Ann Leary’s 2022 novel The Foundling follows a young white woman, Mary Engle, who in the 1930s lands a job as secretary to Dr. Agnes Vogel. The fictional Dr. Vogel is the founder and director of the Nettleton State Village for Feebleminded Women of Childbearing Age, an institution based on many real-life institutions, including one where Leary’s grandmother once worked. Nettleton State Village is meant to incarcerate “feebleminded” girls and women from puberty to menopause in order to prevent “defective” offspring. The Foundling offers a sharp critique of Nettleton State Village and by implication, its real-life counterparts. As the novel shows, many of the women locked up in eugenics institutions were not actually intellectually disabled, and Leary alerts readers to this ahead of time in her author’s note. The novel ascribes the presence of nondisabled women in the institution to three causes: the sexism, racism, and corruption of eugenic practice.
Leary uses the character of Lillian, a childhood friend of Mary’s, to demonstrate eugenics’ intertwined racism and sexism. Lillian—whom Mary grew up with in a Catholic orphanage—is incarcerated at Nettleton because she had a baby out of wedlock with a Black lover and refused to pretend that he had raped her. The sexism of eugenics meant that it categorized women as “morons” or “moral imbeciles” if they strayed from classed notions of sexual purity. And the racism of eugenics meant that if a white woman bore a mixed-race child, that in itself was evidence that she was “mentally defective.” In the novel, Lillian’s “immoral behavior” is taken as proof of her “moron” status. The director, Dr. Vogel, is also a corrupt administrator: she knowingly acquires “normal” girls and women from local jails to increase the number of workers at the institution, and thereby her profits and her reputation. The novel further condemns eugenics institutions for the poor conditions in which the women live and work, especially if they have shown any resistance.
The Foundling, in other words, laments the fact that eugenics ended up targeting the wrong people. Positive reviews of the novel in the New York Times, the Los Angeles Times, and the Washington Post endorse and reiterate this critique. They tie the novel to current-day concerns about women’s reproductive autonomy, noting, for example, that “fear of wombs is nothing new,” and explain the novel’s central problem: “Lillian Faust…now finds herself milking cows on Vogel’s model farm not because she is feebleminded—she’s the opposite of that—but because she bore a child with a Black man.” But this protest on behalf of those who were not actually disabled implicitly endorses eugenics as long as it accurately identifies disabled people. That is, while rightly criticizing eugenics for sweeping up the wrong people, Leary, along with her reviewers and other contemporary writers, neglects the fact that eugenics was also wrong when it got it right.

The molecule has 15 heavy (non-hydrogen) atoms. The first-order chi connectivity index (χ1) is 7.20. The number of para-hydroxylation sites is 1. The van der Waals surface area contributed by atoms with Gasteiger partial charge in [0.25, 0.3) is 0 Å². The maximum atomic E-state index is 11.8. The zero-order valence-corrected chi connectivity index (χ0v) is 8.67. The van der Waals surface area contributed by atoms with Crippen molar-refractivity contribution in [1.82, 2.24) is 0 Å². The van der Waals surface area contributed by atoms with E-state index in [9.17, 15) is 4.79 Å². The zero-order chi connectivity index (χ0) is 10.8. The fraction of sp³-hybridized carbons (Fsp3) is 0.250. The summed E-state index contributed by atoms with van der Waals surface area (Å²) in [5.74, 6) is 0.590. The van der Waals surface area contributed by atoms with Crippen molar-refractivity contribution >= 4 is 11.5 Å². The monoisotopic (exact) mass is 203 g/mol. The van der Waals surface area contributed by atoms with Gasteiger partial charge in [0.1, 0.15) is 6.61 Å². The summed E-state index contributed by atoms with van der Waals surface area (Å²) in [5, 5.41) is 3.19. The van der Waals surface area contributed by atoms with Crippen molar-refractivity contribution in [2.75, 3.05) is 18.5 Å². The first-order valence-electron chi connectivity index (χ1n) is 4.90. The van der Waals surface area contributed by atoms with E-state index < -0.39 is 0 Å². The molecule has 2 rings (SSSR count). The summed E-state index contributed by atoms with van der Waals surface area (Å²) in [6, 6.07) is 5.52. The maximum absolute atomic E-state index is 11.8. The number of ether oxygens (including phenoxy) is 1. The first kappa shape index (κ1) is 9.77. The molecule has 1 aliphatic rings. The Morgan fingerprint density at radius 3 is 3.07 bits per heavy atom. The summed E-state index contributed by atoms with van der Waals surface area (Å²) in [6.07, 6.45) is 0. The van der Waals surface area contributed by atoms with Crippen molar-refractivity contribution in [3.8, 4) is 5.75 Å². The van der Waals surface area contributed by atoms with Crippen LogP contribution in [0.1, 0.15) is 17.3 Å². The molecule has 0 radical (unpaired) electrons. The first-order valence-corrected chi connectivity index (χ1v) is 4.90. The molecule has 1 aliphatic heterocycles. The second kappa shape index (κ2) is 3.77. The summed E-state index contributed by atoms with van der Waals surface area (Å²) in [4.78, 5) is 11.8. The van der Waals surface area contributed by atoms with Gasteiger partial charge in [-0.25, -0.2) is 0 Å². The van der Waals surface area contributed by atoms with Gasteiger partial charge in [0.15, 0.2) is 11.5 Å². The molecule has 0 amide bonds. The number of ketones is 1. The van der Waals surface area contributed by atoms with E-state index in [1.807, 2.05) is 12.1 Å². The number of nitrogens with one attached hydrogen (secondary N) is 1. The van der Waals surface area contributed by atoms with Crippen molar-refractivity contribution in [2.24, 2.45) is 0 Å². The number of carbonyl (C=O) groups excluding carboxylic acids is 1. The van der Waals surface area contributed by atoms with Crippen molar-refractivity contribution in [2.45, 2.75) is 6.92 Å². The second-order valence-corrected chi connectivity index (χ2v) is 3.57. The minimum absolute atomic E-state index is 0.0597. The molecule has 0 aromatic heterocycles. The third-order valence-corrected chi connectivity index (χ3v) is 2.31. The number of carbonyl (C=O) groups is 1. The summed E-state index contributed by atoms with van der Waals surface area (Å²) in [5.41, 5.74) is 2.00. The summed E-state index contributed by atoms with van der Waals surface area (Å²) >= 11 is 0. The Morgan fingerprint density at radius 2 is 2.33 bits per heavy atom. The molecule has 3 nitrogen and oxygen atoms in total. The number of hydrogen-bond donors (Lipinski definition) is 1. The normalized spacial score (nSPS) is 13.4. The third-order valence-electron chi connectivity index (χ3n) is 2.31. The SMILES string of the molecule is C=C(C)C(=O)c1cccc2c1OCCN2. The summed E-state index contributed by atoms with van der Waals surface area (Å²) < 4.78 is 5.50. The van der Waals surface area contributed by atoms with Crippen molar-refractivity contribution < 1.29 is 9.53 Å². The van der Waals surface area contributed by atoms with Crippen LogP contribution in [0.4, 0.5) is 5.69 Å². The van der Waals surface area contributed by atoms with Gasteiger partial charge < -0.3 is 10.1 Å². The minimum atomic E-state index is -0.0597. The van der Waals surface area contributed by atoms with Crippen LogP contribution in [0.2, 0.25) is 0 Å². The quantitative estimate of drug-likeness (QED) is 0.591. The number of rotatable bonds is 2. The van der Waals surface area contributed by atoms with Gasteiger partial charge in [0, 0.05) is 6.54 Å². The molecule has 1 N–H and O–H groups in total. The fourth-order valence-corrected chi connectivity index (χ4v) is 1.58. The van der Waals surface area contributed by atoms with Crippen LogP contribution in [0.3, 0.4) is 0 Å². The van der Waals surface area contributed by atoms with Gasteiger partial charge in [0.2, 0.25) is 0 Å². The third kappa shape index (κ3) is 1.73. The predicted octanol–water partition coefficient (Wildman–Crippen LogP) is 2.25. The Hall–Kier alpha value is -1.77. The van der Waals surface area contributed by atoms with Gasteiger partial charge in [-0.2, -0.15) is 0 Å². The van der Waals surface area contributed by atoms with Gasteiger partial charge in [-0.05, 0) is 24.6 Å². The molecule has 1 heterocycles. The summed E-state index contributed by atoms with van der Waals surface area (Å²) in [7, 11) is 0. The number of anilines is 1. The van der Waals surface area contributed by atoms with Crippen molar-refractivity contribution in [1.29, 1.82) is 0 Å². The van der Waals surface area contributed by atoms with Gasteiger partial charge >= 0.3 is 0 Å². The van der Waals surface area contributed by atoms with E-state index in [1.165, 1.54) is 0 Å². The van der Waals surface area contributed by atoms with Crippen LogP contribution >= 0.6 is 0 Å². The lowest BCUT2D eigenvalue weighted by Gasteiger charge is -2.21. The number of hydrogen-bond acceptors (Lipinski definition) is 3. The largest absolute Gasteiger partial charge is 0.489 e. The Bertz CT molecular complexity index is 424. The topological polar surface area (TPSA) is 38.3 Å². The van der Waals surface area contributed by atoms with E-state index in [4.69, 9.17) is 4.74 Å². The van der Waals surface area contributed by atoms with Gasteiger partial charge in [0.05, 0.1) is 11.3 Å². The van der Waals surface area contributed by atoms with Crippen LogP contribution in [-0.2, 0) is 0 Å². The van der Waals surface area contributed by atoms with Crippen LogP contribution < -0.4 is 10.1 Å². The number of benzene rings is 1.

Leary’s narrative demonstrates very little interest in or sympathy for the women at the institution who are disabled. Among a nameless mass of disabled women whom Mary sees in the dairy and dining hall, there is only one named disabled character: Elsie is a young, nonspeaking savant, whose head “loll[s] from side to side,” and who is classed by Dr. Vogel as a “profound idiot.” She plays the piano with extraordinary talent. The narrative does show sympathy for her when she is mistreated by the staff, but there is no mention of an alternative living situation for her. Moreover, because she is the only disabled character given even this amount of textual sympathy, the novel implies that Elsie deserves it only because of her compensatory talent, her identity as a “supercrip”: a disabled person with a superability, viewed in popular culture as inspiring and by disability activists as problematic. After Elsie plays at a concert designed by Mary to showcase Lillian’s intelligence, the narrative does not mention her again.
The Foundling has a mostly happy ending in that Mary is able to rescue Lillian from the institution and help reunite her with her lover and child. Dr. Vogel’s corruption is exposed and she is removed from the leadership of the asylum, although she soon becomes the head of the Pennsylvania Department of Health and Welfare. The worst conditions at Nettleton are remedied and the worst staff removed. Mary still has regrets that she was not able to do more to expose Nettleton and “other, similar asylums.” However, the novel’s repeated objections to the incarceration of “normal” women at the institution, its emphasis on the fact that Lillian does not “belong” there, and its lack of interest in disabled women make clear that its main criticism of eugenics is that it rounded up the wrong people. Actually disabled women such as Elsie, the novel implies, do belong in institutions. The novel gives the impression that if only the conditions and staff were decent, the doctor honorable, and the right women incarcerated—if eugenic ideology were cleared of its racism, sexism, and classism, and institutions of their financial corruption—eugenic institutionalization would have been acceptable.